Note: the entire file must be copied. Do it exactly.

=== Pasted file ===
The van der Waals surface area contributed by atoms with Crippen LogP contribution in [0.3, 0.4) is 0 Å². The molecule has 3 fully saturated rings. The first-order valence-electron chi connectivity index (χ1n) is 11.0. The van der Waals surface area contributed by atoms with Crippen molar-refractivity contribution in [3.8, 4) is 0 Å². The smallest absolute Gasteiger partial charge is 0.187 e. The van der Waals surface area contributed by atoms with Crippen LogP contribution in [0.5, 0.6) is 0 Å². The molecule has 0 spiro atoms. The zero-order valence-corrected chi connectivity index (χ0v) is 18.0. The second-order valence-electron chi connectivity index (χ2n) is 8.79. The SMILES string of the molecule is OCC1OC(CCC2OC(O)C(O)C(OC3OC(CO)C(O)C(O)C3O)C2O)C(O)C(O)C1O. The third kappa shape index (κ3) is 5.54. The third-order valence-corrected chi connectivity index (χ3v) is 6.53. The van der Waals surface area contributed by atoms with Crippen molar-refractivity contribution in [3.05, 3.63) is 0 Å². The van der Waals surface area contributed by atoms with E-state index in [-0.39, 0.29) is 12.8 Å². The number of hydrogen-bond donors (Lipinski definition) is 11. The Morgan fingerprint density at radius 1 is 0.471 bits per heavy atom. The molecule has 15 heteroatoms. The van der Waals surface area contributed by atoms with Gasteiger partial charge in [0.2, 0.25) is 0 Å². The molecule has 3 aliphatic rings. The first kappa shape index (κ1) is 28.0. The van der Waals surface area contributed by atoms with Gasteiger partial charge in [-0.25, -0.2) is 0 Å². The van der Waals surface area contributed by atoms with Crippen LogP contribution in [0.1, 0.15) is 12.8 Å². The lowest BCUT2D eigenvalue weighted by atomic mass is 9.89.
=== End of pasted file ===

The van der Waals surface area contributed by atoms with Crippen LogP contribution in [0.3, 0.4) is 0 Å². The molecule has 3 fully saturated rings. The first-order valence-electron chi connectivity index (χ1n) is 11.0. The van der Waals surface area contributed by atoms with Crippen molar-refractivity contribution in [3.8, 4) is 0 Å². The smallest absolute Gasteiger partial charge is 0.187 e. The van der Waals surface area contributed by atoms with Crippen LogP contribution in [0.5, 0.6) is 0 Å². The molecule has 0 spiro atoms. The zero-order valence-corrected chi connectivity index (χ0v) is 18.0. The second-order valence-electron chi connectivity index (χ2n) is 8.79. The SMILES string of the molecule is OCC1OC(CCC2OC(O)C(O)C(OC3OC(CO)C(O)C(O)C3O)C2O)C(O)C(O)C1O. The third kappa shape index (κ3) is 5.54. The third-order valence-corrected chi connectivity index (χ3v) is 6.53. The van der Waals surface area contributed by atoms with Crippen molar-refractivity contribution in [3.05, 3.63) is 0 Å². The van der Waals surface area contributed by atoms with E-state index in [-0.39, 0.29) is 12.8 Å². The number of hydrogen-bond donors (Lipinski definition) is 11. The Morgan fingerprint density at radius 1 is 0.471 bits per heavy atom. The molecule has 15 heteroatoms. The van der Waals surface area contributed by atoms with Gasteiger partial charge in [0.2, 0.25) is 0 Å². The molecule has 3 aliphatic rings. The first kappa shape index (κ1) is 28.0. The van der Waals surface area contributed by atoms with Gasteiger partial charge in [-0.25, -0.2) is 0 Å². The van der Waals surface area contributed by atoms with Crippen LogP contribution in [0.1, 0.15) is 12.8 Å². The lowest BCUT2D eigenvalue weighted by atomic mass is 9.89.